Run Fast, Eat Slow; Run the World
Run Fast, Eat Slow is a newly released cookbook, co-authored by Shalane Flanagan and her friend (and former college teammate) Elyse Kopecky. The first part of the title speaks to the hopes and dreams of many a runner, to simply, “run fast.” But what about eating slow? What does that have anything to do with training? This second aspect of the title is arguably even more important than the first – it encapsulates the experience and advice of two seasoned competitors who have worked to convey the foundations of a healthy lifestyle that are essential to support successful training. “Eating slow” is Flanagan and Kopecky’s catch-all phrase for staying in tune with one’s nutritional needs, mental health and social relationships. The two define their way of eating (and living) as “indulgent nourishment” and this concept f lows throughout the book.
For those interested in Flanagan’s own diet while undergoing elite training, a charted layout of her usual meals is i ncluded in the book’s first chapter. The last chapter “Runner’s Remedies” c ater s to runners of all levels and demonstrates both Flanagan and Kopecky’s mindset of nutrition as a tool for staving off and helping to prevent injury. There you will find the author’s recommended recipes for various maladies that commonly sideline runners – colds, digestive distress, inf lammation, stress fractures, anemia and athletic amonorrhea, which Kopecky herself experienced throughout her college career.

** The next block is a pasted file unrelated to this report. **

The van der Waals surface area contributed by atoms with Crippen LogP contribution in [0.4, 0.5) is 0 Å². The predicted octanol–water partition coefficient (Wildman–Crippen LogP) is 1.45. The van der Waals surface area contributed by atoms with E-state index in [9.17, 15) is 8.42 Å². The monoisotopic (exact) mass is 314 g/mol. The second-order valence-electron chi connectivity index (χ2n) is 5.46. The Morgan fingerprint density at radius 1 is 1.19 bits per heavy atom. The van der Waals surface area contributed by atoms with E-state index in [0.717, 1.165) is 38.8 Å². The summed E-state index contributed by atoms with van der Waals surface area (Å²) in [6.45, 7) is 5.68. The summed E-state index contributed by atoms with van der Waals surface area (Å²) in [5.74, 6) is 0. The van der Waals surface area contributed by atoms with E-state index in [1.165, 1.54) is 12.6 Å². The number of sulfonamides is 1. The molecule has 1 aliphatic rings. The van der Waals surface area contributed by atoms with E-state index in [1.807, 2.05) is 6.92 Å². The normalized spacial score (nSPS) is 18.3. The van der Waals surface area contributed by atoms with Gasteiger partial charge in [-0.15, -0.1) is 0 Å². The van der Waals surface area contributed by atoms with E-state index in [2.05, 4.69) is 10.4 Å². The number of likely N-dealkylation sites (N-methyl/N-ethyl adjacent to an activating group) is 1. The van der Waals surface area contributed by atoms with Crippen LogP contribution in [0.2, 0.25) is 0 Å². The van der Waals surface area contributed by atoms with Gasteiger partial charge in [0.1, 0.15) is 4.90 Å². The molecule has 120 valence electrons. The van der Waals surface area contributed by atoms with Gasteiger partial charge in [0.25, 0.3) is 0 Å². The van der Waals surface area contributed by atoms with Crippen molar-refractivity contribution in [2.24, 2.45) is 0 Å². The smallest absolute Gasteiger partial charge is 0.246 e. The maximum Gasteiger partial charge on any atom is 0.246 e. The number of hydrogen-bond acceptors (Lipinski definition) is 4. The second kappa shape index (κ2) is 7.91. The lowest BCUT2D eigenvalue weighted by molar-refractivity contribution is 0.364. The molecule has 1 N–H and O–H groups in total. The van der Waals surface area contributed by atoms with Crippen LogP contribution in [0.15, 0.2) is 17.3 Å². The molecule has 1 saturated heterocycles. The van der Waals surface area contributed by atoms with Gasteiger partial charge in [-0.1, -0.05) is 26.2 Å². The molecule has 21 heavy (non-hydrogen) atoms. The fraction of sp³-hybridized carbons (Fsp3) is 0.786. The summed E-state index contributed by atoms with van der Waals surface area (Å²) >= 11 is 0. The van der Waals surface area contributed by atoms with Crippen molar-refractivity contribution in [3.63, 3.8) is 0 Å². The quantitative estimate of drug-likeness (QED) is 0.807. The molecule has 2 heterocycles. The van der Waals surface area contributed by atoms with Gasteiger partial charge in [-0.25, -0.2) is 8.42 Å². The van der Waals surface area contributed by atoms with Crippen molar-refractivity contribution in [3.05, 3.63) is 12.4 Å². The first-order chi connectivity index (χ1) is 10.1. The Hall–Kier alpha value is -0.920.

For those with dietary restrictions, recipes that are glutenfree, dairy-free and or vegan are clearly marked. Runners who enjoy Angela Liddon’s Oh She Glows cookbook or the Lottie Bildrici ’s blog Running on Veggies will definitely want to check out Run Fast, Eat Slow.
With fantastic photography and an accessible layout, Run Fast, Eat Slow is one of those cookbooks that you want to sit down and savour (and if you’re anything like me, you do so with a pad of sticky notes at your side). The recipes themselves do not require extensive culinary intuition or skill, but rather showcase, in fact, how easy it can be to prepare wholesome, nutrient-dense and delicious meals.—